We covered the basics of mutation testing. Now it’s time to have a look at why you may have never seen it in any web application you’ve worked on and what tools are available to use.
In practice, despite of a variety of available alternatives, PHP based software is and has been the foundation for many commercial online services.
And because PHP has been around for quite a while now, systems have often been developed and maintained for a longer period of time than other web software built on newer or more short-lived technologies. The object orientation of PHP allows for complex structures that have to be tested as thoroughly as any other software would. Seeing that, PHPUnit, a popular testing framework with built-in code coverage metrics for PHP, enables developers to create tests with feasible effort. Concerning test quality assessment then, Danawale and Kadam  finally proposed a mutation testing tool for the PHP language in their publication in 2016. Coupled with this relatively weak research interest, hardly any tools or frameworks are available which further hardens the breakthrough of mutation testing in web development.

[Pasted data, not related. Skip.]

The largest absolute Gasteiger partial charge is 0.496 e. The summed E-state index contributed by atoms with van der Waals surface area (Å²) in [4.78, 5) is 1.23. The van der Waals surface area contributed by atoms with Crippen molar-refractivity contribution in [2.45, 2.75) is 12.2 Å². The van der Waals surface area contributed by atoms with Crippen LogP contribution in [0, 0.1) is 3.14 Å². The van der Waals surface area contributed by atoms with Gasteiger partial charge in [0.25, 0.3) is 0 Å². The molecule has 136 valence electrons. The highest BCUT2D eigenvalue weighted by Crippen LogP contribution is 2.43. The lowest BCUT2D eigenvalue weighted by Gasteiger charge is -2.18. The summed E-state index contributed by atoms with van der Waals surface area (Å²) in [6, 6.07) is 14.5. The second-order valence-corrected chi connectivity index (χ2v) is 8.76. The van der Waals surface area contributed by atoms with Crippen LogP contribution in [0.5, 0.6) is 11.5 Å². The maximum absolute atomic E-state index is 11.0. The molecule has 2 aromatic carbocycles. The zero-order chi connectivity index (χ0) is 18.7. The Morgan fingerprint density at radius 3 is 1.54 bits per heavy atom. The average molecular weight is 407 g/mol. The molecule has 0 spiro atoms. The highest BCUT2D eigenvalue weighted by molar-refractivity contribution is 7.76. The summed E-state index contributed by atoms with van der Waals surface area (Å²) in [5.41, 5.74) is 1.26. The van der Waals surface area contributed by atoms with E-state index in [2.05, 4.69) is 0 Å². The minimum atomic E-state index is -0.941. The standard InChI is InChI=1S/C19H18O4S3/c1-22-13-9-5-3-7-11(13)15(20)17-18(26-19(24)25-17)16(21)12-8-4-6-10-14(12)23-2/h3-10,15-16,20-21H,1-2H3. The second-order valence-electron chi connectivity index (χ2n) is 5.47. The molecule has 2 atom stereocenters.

The first Mutation Testing tool for PHP was Humbug written by Pádraic Brady and initially made available in 2015. While it was the only tool available, it offered downsides that eventually led to the development of Infection, initialized in 2017 by Maks Rafalko. In the meantime, Humbug has been abandoned, is no longer maintained and suggests Infection as the only available alternative for Mutation Testing PHP code.
Luckily, Infection is thriving and under active development. The tool is available as a composer package and ready to use for continuous integration processes.
 Upsorn Praphamontripong and Jeff Offutt. Applying mutation testing to web applications. In Software Testing, Verification, and Validation Workshops (ICSTW), 2010 Third International Conference on, pages 132–141. IEEE, 2010.
 Jyoti J Danawale and Sandeep Kadam. Survey on different approaches for mutation testing. 2016.